VALDOSTA — Members of the Lowndes County Board of Education heard presentations on the standardized test scores within the school system during its monthly board meeting Monday.

Iris Mathis, director of teaching and learning grades K-5, and Sharon Flythe, director of teaching and learning grades 6-12, spoke to board members concerning the increasing and competitive test scores of students within the Lowndes system amid a rising standard of learning expectancies and the steady transition to new performance standards throughout the state.

Reviewing scores of elementary grade students on the Criterion Referenced Competency Test taken in 2006, Lowndes had a higher number of students to meet or exceed RESA and State performances, with overall exceeding percentages ranging from 87.3 percent to 95.4 percent in various subject categories. Educators consider the scores a remarkable achievement, as students were tested on the more rigorous Georgia Performance Standards in some areas, which were just implemented in classes and on the CRCT during the 2005-06 school year.

“By 2009, all grade levels will be learning from the new Georgia Performance Standards. This year students in grades K-12 began the new English/Language Arts standards, but sixth graders were hit the heaviest of all because they were also introduced to new standards in math and science,” said Mathis.

“Before phasing in GPS across the board, our teachers must first be trained on the material. We send academic coaches from our schools to receive training, and over the course of a year, training teams within each school work with teachers on various grade levels, preparing them to implement the information in the curriculum the following school term.”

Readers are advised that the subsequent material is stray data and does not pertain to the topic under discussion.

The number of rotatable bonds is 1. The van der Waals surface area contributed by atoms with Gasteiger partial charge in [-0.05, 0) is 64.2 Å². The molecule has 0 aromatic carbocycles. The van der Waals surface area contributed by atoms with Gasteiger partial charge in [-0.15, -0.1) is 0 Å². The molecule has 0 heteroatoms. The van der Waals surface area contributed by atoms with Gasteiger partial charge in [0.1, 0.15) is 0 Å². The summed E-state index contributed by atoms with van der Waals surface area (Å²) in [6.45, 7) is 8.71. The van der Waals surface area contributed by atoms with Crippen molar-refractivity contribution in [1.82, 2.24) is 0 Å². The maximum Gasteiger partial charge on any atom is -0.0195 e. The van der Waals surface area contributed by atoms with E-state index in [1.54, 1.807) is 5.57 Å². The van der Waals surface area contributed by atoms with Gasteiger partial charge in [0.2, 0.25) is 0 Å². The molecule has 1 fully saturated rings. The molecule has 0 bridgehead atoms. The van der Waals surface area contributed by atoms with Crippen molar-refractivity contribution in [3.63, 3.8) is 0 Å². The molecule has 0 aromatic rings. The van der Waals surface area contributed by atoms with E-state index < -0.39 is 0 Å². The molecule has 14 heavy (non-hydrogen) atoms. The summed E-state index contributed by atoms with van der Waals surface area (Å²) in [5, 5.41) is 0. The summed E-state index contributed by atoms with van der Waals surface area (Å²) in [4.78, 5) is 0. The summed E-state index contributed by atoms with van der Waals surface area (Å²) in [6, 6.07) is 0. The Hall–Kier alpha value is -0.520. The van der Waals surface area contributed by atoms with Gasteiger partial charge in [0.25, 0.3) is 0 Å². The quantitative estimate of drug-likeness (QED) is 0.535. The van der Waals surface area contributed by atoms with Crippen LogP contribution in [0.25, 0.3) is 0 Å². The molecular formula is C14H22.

During the current school year, students will be assessed on the new GPS in mathematics in grades 1, 2, and 7, and science in grades 3–5.

Combined, both middle schools exceeded RESA and state test scores in four of five academic subject areas and writing, with the only exception being a three point difference between system and state average in eighth grade math performances.

Continuing the trend of excellence throughout the system, high school students likewise surpassed region and state scores on the High School Graduation Test, with nearly 80 percent of first-time test takers passing the science portion, and an average of 93 percent of first-time test takers passing the subjects of Math, Social Studies and Writing.

In addition to new GPS in English/Language Arts, high school students were also introduced to new science standards during the 2005-06 year. This year grades 9-12 will begin focusing on GPS in Social Studies, and math will be introduced in the following term.

Superintendent Steve Smith spoke to the board concerning the request for a classroom size waiver from the state, as the possibility of growing student enrollment poses a threat under recent legislation.

“We have about a 200 student increase from last school year, and there was a tremendous increase at Hahira and Pine Grove Elementary Schools. We had to make some adjustments and add two new second grade teachers within the system to comply with the state’s requirement for smaller class sizes. Currently, we have about two classes that are only about five or six students away from being over the limit,” Smith said.

“The state has granted a little bit of flexibility in the matter, however. Effective today, we can request a class size waiver if we think any of our classes may be oversized by the first FTE count (Full Time Equivalent, used to determine governmental subsidies for students), but it won’t be granted if we’re already over the limit at the time we apply. With the realignment of Moody, families could come in at any time, possibly just after our first FTE count, placing our class sizes one or two over the limit. They suggested that we notify them now if there may be an issue; otherwise, we may lose funding for every student in an oversized class.”

Following the discussion, the board approved the recommendation in the consent agenda.

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